collectibility **

An irresistible, all-color collection of printed ephemera from the Golden Age of Mexican graphics [1], Mexicana is indeed a little off-topic, and not owned by me personally, but a fun discovery and worthy of inclusion for its high quality graphic art which connects it, however indirectly, to the vintage paperback movement.

The subject matter covered includes bottle and can labels, matchbook covers, cigarette packets, bullfighting and wrestling posters, travel brochures, menus, magazine covers, advertisements, and especially calendar paintings. A number of illustrations are the fetching if rather idealized portraits of Mexican women, and herein is the closest connection to the vintage paperback aesthetic of more or less the same era.

A substantial number of images derive from the travel industry, and they tend to present Mexico as a bucolic paradise of lush landscapes and Old World architecture, populated by vibrantly happy [if somewhat Anglicized] beauties dressed in Old Spain [or in some cases, mythic pre-Columbian] garb, and often accompanied by similarly traditionally dressed country squires. Fair enough – travel advertising today gives much the same message, albeit in less quaint visual language.

When a signature on the illustration is legible there's names like : Diego Rivera, Carlos Merida, Armando Drechsler, Antonio Gomez R., and Jesús Helguera – a goodly company indeed. A minor quibble is the paucity of descriptive detail for the individual items; in fact the only textual material in the entire volume is a one-page introductory summary [in English, German and French, but curiously not Spanish].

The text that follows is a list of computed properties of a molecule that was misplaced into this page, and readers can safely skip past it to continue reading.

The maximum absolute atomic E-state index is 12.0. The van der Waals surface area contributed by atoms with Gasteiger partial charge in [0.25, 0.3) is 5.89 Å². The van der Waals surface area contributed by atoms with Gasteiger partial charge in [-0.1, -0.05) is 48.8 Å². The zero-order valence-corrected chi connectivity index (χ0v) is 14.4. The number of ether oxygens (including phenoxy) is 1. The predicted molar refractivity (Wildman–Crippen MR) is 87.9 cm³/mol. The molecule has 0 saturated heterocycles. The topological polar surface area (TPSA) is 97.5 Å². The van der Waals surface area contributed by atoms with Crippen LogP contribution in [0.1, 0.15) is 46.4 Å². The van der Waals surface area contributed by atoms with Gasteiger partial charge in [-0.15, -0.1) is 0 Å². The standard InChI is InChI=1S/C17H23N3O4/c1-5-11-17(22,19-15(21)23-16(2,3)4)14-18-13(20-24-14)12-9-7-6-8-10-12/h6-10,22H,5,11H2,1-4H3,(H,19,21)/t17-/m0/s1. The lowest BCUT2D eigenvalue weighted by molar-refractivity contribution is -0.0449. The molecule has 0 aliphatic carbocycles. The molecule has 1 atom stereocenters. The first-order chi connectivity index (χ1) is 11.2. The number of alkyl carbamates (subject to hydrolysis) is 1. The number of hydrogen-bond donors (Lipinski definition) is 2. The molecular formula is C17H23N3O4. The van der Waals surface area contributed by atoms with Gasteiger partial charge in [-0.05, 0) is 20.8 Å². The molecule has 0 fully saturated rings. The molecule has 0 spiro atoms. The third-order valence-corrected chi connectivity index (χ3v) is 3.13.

Covering much the same terrain is Mexican Calendar Girls, by Angela Villalba ; foreword by Carlos Monsiváis (San Francisco, Chronicle Books, 2006). The rather significant difference is that this work has all the exquisite textual and descriptive detail, bilingual no less, which Mexicana lacked. Nonetheless, Calendar Girls and Mexicana share many qualities. In particular, both books might be described as a pleasing combination of graphic design, mythology, kitsch, cultural history and cheesecake art [2]. Come to think of it, this is q pretty good description of the qualities of vintage paperback cover art, but again, it's the cheesecakey female depictions which are the most direct connection to classic era vintage pb art [3].

The Art Deco element present but not dominant in Calendar Girls and Mexicana comes front and center in Deco España : Graphc Design of the Twenties and Thirties, by Steven Heller and Louise Fili (San Francisco, Chronicle Books, 1997). It’s a tasty, wide-ranging collection of Spanish graphic design styles as employed in fashion, book and magazine covers, travel, and of course Spanish Civil War posters. Like Mexican Calendar Girls the present volume has a sprightly text and good documentation of individual items, with the illustrations being of a more abstract and purely graphic nature, lacking the emotional charge of the two Mexico books. Deco España then has a more 20th century sensibility, if you will, as opposed to the folksiness of the two Mexican titles, the images of which conjure up a timeless, romanticized, and myth-invoking nostalgia.

[1] Why does it seem that the ‘golden age’ for almost anything is the 1930s and 1940s?

[2] As Carlos Monsiváis puts it so succinctly in his Introduction, “The calendar art mixed Hollywood fantasies and Mexican legends.”

[3] Indeed, Mexican calendar artists occupy an analogous place to that of American vintage paperback cover artists; so many of the calendar paintings today considered brilliant were created in the thousands by anonymous, underpaid artists who were little appreciated at the time. But the differences were fascinating as well; the women in the Mexican calendar art, however seductively depicted, nonetheless have a natural and wholesome quality that contrasts sharply with the vintage pb’s highly stylized, urban, decidedly femme fatale look.